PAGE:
The lament for a “golden age” of visionary leadership that has been betrayed by short-sighted mediocrities is a trope as old as politics itself. Such nostalgia often fosters a distorted view of the past. But the way these constructed narratives shape political behavior can provide insights into the tensions and anxieties of societies that are susceptible to such historical myths.
This narrative of an abrupt end to a golden age has been visible in the widespread reactions to the U.S. Inflation Reduction Act, or IRA, passed by the Biden administration last year. A massive $369 billion mix of tax breaks, subsidies and project grants, the IRA is designed to accelerate the transition of U.S. industry and infrastructure toward carbon-neutral technologies. To the shock of core U.S. allies and trading partners, much of the IRA’s economic modernization program hinges on buy-American clauses designed to direct this surge of investment in green technologies and infrastructure projects entirely toward U.S. businesses, to the exclusion of any foreign competitors.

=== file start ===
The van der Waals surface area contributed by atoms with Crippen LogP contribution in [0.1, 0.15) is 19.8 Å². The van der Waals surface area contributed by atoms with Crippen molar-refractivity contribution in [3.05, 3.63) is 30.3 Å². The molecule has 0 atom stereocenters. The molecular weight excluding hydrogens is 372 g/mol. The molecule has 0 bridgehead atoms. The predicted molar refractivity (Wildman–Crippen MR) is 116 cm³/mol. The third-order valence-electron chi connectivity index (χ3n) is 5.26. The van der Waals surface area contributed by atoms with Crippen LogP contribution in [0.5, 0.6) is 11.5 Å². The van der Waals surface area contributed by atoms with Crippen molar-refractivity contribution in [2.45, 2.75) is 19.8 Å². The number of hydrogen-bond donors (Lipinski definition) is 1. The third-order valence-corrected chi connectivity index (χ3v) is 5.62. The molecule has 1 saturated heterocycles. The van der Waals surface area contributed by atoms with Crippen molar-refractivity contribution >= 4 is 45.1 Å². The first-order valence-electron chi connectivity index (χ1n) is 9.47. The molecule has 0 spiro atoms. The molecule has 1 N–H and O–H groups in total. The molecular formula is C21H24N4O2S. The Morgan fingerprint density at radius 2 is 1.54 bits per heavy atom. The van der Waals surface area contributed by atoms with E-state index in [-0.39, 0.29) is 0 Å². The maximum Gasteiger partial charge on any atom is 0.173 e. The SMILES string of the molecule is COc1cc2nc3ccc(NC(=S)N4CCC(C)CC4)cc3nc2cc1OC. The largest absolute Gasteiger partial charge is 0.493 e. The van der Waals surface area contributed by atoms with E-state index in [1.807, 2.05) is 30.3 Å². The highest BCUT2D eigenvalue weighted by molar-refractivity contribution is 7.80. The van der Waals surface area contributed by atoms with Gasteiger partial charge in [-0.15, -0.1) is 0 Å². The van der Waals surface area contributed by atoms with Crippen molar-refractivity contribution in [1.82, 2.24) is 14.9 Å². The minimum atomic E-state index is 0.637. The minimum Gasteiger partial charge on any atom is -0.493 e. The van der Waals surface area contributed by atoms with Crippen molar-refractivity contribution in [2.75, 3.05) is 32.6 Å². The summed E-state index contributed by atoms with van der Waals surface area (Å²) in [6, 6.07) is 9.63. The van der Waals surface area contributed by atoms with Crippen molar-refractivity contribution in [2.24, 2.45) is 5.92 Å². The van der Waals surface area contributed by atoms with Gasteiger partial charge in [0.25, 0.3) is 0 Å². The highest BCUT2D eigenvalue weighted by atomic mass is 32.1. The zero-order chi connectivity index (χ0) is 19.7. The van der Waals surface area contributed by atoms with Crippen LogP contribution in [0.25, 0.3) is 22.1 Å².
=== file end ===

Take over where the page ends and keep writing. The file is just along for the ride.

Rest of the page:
This willingness to close off access to U.S. markets and attract investment through state aid has led to accusations among Washington’s close allies in Europe and Japan that the Biden administration has adopted a crude protectionist agenda. Liberal critics of President Joe Biden’s approach to green modernization worry that such continuity with the trade policies of his predecessor, former President Donald Trump, will undermine an international system of free trade that they claim has been at the heart of U.S. strategy since World War II. For commentators in European media outlets that are most strongly committed to partnership with Washington, the Biden administration’s turn to what The Economist called the “Big, Green and Mean” politics of protectionism has been a profound shock that threatens an open economic order that they cherish.